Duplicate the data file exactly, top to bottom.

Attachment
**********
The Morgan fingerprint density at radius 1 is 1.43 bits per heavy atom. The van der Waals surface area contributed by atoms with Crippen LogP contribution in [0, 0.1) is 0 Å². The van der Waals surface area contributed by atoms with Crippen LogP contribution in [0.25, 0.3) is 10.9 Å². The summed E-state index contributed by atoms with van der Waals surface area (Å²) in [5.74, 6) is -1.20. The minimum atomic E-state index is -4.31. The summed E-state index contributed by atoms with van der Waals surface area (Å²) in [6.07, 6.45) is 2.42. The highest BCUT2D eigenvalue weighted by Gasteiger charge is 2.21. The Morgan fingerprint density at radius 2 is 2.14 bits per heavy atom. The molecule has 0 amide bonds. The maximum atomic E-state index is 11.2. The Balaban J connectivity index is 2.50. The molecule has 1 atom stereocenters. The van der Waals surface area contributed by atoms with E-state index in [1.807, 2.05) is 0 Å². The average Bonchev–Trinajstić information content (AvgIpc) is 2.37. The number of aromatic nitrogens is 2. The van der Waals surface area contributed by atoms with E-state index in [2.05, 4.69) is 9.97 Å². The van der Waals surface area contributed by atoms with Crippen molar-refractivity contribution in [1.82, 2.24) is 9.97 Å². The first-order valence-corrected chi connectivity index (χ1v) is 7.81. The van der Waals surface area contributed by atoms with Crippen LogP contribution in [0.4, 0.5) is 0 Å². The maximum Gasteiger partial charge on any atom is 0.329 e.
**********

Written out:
The Morgan fingerprint density at radius 1 is 1.43 bits per heavy atom. The van der Waals surface area contributed by atoms with Crippen LogP contribution in [0, 0.1) is 0 Å². The van der Waals surface area contributed by atoms with Crippen LogP contribution in [0.25, 0.3) is 10.9 Å². The summed E-state index contributed by atoms with van der Waals surface area (Å²) in [5.74, 6) is -1.20. The minimum atomic E-state index is -4.31. The summed E-state index contributed by atoms with van der Waals surface area (Å²) in [6.07, 6.45) is 2.42. The highest BCUT2D eigenvalue weighted by Gasteiger charge is 2.21. The Morgan fingerprint density at radius 2 is 2.14 bits per heavy atom. The molecule has 0 amide bonds. The maximum atomic E-state index is 11.2. The Balaban J connectivity index is 2.50. The molecule has 1 atom stereocenters. The van der Waals surface area contributed by atoms with E-state index in [1.807, 2.05) is 0 Å². The average Bonchev–Trinajstić information content (AvgIpc) is 2.37. The number of aromatic nitrogens is 2. The van der Waals surface area contributed by atoms with E-state index in [2.05, 4.69) is 9.97 Å². The van der Waals surface area contributed by atoms with Crippen molar-refractivity contribution in [1.82, 2.24) is 9.97 Å². The first-order valence-corrected chi connectivity index (χ1v) is 7.81. The van der Waals surface area contributed by atoms with Crippen LogP contribution in [0.4, 0.5) is 0 Å². The maximum Gasteiger partial charge on any atom is 0.329 e.